It has also ignored the overcounting by a factor of $8!$ as different orderings of pair selections will give the same eight pairs.

The proposed solution is correct to say that there are ${8\choose 4}$ ways of choosing four out of eight pairs for the first team.

But it seems to have ignored the possibility that the other four pairs are chosen for the first team instead. So if you want to take account of this (it is not clear from the wording of the question whether the first team and the second team should be distinguished), you might say this double counting should be taking into account with a multiplicative factor of $\frac12$.

This reconciles the proposed solution and your answer:

$$16800 \times 14! \times \frac{1}{8!} \times \frac12 = 18162144000=\frac{16!}{4!\cdot 4!\cdot 2}.$$

  • $\begingroup$ +1 for a clear explanation. $\endgroup$ Commented Feb 19 at 22:00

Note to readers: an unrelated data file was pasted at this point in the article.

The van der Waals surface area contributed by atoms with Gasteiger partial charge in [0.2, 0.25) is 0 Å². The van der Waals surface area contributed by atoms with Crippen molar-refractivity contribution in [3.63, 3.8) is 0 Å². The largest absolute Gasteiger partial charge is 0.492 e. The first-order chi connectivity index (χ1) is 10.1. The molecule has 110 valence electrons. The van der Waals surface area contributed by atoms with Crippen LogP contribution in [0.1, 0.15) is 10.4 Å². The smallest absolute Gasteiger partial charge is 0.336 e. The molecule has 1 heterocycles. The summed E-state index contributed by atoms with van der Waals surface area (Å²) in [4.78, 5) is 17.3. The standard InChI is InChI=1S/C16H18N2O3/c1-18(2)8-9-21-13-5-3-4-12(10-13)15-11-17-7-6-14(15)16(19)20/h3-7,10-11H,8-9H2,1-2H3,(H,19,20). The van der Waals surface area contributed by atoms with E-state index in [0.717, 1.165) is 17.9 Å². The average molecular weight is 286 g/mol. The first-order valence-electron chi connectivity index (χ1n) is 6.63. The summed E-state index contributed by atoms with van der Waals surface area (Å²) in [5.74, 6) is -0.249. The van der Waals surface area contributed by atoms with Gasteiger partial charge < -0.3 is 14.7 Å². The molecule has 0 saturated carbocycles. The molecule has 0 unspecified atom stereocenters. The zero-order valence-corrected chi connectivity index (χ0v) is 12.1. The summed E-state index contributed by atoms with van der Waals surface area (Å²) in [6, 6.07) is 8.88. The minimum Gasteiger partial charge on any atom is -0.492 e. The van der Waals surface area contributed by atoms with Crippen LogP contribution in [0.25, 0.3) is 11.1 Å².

We all agree that the provided answer is incorrect for the reasons you state and others. Then the fun starts. Here is how I see it:

First, choose the leaders, eight out of 16 students C(16,8) ways.

Then assign a partner for each leader from the remaining 8 students 8! ways.

Finally, choose team A from the eight pairs C(8,4) ways. Team B will be composed of those not chosen for A.

So the total is C(16,8) 8! C(8,4),

= 16! / 4! 4! = 1,307,674,368,000, if I worked my calculator right.

Assuming that teams A and B are distinctly identifiable. (Otherwise, it's half that number).

Am I missing something?